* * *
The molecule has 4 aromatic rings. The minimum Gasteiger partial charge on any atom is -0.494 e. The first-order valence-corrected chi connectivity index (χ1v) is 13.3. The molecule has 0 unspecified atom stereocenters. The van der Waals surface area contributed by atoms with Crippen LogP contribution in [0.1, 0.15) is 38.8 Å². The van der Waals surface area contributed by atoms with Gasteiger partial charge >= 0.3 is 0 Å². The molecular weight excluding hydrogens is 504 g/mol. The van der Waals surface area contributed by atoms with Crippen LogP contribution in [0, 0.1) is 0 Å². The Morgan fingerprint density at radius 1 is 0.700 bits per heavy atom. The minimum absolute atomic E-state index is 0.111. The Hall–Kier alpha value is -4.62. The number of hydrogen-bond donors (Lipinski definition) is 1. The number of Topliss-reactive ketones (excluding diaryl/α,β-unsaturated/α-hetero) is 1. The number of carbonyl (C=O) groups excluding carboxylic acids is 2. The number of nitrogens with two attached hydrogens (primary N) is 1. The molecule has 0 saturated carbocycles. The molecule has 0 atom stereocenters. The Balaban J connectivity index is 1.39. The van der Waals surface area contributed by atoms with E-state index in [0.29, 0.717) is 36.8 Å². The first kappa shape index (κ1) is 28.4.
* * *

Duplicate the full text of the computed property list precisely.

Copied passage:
The molecule has 4 aromatic rings. The minimum Gasteiger partial charge on any atom is -0.494 e. The first-order valence-corrected chi connectivity index (χ1v) is 13.3. The molecule has 0 unspecified atom stereocenters. The van der Waals surface area contributed by atoms with Crippen LogP contribution in [0.1, 0.15) is 38.8 Å². The van der Waals surface area contributed by atoms with Gasteiger partial charge >= 0.3 is 0 Å². The molecular weight excluding hydrogens is 504 g/mol. The van der Waals surface area contributed by atoms with Crippen LogP contribution in [0, 0.1) is 0 Å². The Morgan fingerprint density at radius 1 is 0.700 bits per heavy atom. The minimum absolute atomic E-state index is 0.111. The Hall–Kier alpha value is -4.62. The number of hydrogen-bond donors (Lipinski definition) is 1. The number of Topliss-reactive ketones (excluding diaryl/α,β-unsaturated/α-hetero) is 1. The number of carbonyl (C=O) groups excluding carboxylic acids is 2. The number of nitrogens with two attached hydrogens (primary N) is 1. The molecule has 0 saturated carbocycles. The molecule has 0 atom stereocenters. The Balaban J connectivity index is 1.39. The van der Waals surface area contributed by atoms with E-state index in [0.29, 0.717) is 36.8 Å². The first kappa shape index (κ1) is 28.4.